Why Godzilla is King of the Monsters

Why Godzilla is King of the Monsters

godzilla_aftershock_lacc_posterThe makers of the forthcoming Godzilla film get it.

None of us have seen Godzilla: King of the Monsters (2019) yet, of course. But based on the recent trailer — and on the precedent of Godzilla (2014) and Kong: Skull Island (2017), the previous two films in the Legendary MonsterVerse franchise — I can tell you, they get Godzilla. They understand why he is the King of the Monsters, and why he has held that title for six decades. They get why he is both terrifying and inspiring, our worst nightmare and our greatest hope.

Let’s start with a glaring example of what Godzilla is not. Roland Emmerich and Dean Devlin, the makers behind the misbegotten 1998 American adaptation Godzilla, clearly did not get it. That film would have been okay — or, at least, received a bit more warmly — if only they had not called the monster in it Godzilla. Because, ultimately, it was just another generic big monster in a movie with a huge budget. The single best moment was not actually in the film, but in the teaser trailer. A group of kids are on a field trip to the science museum. The guide is showing them the dinosaur skeleton exhibit. Suddenly there is a distant rumbling. The whole building begins to shake; the tremors build; is it an earthquake? Then something monstrously huge crashes through the ceiling. Impossibly, a giant, clawed foot stomps on the comparatively puny T-rex skeleton, pulverizing it. Then the tagline appears: “Size does matter.”

godzilla 1998Yes, that artful tease conveyed one important aspect of Godzilla — his sheer, almost-impossible-to-comprehend size — and portrayed it in a way that was both effective and provided the bonus of a clever punchline. Size matters, but it isn’t the only thing that matters. Far from it. There have been thousands of giant monsters, but only one King. (Well, two if you count King Kong. And you probably can.)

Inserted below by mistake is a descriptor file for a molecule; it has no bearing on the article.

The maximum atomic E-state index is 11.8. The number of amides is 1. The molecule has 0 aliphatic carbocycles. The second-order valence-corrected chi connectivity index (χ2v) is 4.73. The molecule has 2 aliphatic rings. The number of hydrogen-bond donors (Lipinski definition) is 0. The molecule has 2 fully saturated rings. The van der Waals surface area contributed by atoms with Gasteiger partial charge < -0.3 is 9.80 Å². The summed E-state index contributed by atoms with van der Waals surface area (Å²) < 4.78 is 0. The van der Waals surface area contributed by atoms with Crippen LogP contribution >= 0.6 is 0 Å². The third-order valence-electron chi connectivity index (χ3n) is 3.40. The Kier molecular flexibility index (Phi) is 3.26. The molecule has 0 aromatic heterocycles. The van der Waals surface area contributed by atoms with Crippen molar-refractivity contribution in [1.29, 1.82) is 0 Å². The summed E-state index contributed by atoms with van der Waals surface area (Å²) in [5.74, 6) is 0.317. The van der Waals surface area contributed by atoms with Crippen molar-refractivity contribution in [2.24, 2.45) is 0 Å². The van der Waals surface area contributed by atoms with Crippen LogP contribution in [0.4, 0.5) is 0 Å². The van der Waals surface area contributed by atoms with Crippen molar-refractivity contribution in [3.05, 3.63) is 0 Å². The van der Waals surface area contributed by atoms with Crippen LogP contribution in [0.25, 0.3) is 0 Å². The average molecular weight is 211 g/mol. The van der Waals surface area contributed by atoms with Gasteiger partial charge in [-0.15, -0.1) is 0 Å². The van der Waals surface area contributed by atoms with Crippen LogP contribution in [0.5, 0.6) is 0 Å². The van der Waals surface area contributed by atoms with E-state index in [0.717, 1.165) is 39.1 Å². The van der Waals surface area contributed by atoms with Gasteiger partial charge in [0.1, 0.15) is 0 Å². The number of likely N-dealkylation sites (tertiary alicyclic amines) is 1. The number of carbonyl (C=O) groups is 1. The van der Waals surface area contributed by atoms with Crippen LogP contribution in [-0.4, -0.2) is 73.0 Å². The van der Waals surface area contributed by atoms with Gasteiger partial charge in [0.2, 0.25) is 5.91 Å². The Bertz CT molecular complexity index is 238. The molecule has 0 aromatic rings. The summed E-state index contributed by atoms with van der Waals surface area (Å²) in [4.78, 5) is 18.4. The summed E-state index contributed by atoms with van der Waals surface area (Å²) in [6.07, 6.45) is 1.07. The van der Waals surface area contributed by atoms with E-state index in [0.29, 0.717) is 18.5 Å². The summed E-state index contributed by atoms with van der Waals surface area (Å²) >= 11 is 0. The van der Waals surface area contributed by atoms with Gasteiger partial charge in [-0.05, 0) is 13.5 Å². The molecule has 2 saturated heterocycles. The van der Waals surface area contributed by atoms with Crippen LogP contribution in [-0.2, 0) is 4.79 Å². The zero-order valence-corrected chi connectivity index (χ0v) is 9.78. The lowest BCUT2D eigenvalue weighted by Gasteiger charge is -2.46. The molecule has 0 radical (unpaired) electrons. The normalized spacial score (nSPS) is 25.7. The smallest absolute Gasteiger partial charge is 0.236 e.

When the original Toho Godzilla film debuted in 1954, the titular monster “Gojira” was intended to be — and clearly recognized as — a metaphor for nuclear devastation, as the monster laid waste to Japanese cities with his atomic breath much like the two U.S. atom bombs had done a decade earlier.

Gojira might have originally been nuclear annihilation incarnated as a hundred-foot-tall scaly green muppet, but he has come to represent something much different. Today he represents the raw fury of nature itself. An indifferent, amoral nature: hurricanes that wipe out coastal towns; fires that burn hundreds of thousands of acres and destroy thousands of homes, making no distinction between good or bad, rich or poor. Your well-built houses in gated communities with state-of-the-art security systems mean nothing when nature comes knocking.

History shows again and again / How nature points out the folly of man / Godzilla!

–Blue Oyster Cult (1977)